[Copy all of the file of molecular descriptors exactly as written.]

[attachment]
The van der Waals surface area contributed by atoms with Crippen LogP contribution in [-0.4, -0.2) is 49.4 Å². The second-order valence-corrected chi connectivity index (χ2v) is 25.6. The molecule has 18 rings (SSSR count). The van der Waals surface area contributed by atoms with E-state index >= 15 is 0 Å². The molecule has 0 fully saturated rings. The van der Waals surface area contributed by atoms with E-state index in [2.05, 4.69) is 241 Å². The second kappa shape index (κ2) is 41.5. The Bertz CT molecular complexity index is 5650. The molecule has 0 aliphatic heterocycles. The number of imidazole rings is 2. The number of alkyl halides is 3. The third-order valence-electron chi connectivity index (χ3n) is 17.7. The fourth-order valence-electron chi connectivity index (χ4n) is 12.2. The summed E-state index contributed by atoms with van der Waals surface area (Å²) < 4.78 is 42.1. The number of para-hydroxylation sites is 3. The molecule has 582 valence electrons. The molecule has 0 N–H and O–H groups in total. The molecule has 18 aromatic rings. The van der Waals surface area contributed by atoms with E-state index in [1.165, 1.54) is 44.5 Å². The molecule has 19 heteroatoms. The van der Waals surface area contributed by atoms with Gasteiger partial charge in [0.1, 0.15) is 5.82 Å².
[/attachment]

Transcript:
The van der Waals surface area contributed by atoms with Crippen LogP contribution in [-0.4, -0.2) is 49.4 Å². The second-order valence-corrected chi connectivity index (χ2v) is 25.6. The molecule has 18 rings (SSSR count). The van der Waals surface area contributed by atoms with E-state index >= 15 is 0 Å². The molecule has 0 fully saturated rings. The van der Waals surface area contributed by atoms with E-state index in [2.05, 4.69) is 241 Å². The second kappa shape index (κ2) is 41.5. The Bertz CT molecular complexity index is 5650. The molecule has 0 aliphatic heterocycles. The number of imidazole rings is 2. The number of alkyl halides is 3. The third-order valence-electron chi connectivity index (χ3n) is 17.7. The fourth-order valence-electron chi connectivity index (χ4n) is 12.2. The summed E-state index contributed by atoms with van der Waals surface area (Å²) < 4.78 is 42.1. The number of para-hydroxylation sites is 3. The molecule has 582 valence electrons. The molecule has 0 N–H and O–H groups in total. The molecule has 18 aromatic rings. The van der Waals surface area contributed by atoms with E-state index in [1.165, 1.54) is 44.5 Å². The molecule has 19 heteroatoms. The van der Waals surface area contributed by atoms with Gasteiger partial charge in [0.1, 0.15) is 5.82 Å².